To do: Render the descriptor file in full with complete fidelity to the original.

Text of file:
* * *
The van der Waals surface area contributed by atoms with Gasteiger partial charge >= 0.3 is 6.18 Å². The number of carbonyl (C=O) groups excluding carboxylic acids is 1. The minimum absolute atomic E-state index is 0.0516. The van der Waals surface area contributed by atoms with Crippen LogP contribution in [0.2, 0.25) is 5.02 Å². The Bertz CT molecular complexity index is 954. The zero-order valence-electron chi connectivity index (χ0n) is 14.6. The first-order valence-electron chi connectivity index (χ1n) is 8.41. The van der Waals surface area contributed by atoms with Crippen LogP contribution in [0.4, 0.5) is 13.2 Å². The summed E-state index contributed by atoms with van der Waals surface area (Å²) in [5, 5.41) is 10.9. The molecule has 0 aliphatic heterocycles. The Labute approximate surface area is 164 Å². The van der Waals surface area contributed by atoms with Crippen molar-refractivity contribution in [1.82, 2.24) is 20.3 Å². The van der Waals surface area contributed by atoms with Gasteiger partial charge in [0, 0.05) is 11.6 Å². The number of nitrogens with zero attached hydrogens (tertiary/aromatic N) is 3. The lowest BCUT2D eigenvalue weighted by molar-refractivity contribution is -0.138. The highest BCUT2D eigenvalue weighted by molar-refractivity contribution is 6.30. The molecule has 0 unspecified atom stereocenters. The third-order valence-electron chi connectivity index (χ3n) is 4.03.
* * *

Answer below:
The van der Waals surface area contributed by atoms with Gasteiger partial charge >= 0.3 is 6.18 Å². The number of carbonyl (C=O) groups excluding carboxylic acids is 1. The minimum absolute atomic E-state index is 0.0516. The van der Waals surface area contributed by atoms with Crippen LogP contribution in [0.2, 0.25) is 5.02 Å². The Bertz CT molecular complexity index is 954. The zero-order valence-electron chi connectivity index (χ0n) is 14.6. The first-order valence-electron chi connectivity index (χ1n) is 8.41. The van der Waals surface area contributed by atoms with Crippen LogP contribution in [0.4, 0.5) is 13.2 Å². The summed E-state index contributed by atoms with van der Waals surface area (Å²) in [5, 5.41) is 10.9. The molecule has 0 aliphatic heterocycles. The Labute approximate surface area is 164 Å². The van der Waals surface area contributed by atoms with Crippen molar-refractivity contribution in [1.82, 2.24) is 20.3 Å². The van der Waals surface area contributed by atoms with Gasteiger partial charge in [0, 0.05) is 11.6 Å². The number of nitrogens with zero attached hydrogens (tertiary/aromatic N) is 3. The lowest BCUT2D eigenvalue weighted by molar-refractivity contribution is -0.138. The highest BCUT2D eigenvalue weighted by molar-refractivity contribution is 6.30. The molecule has 0 unspecified atom stereocenters. The third-order valence-electron chi connectivity index (χ3n) is 4.03.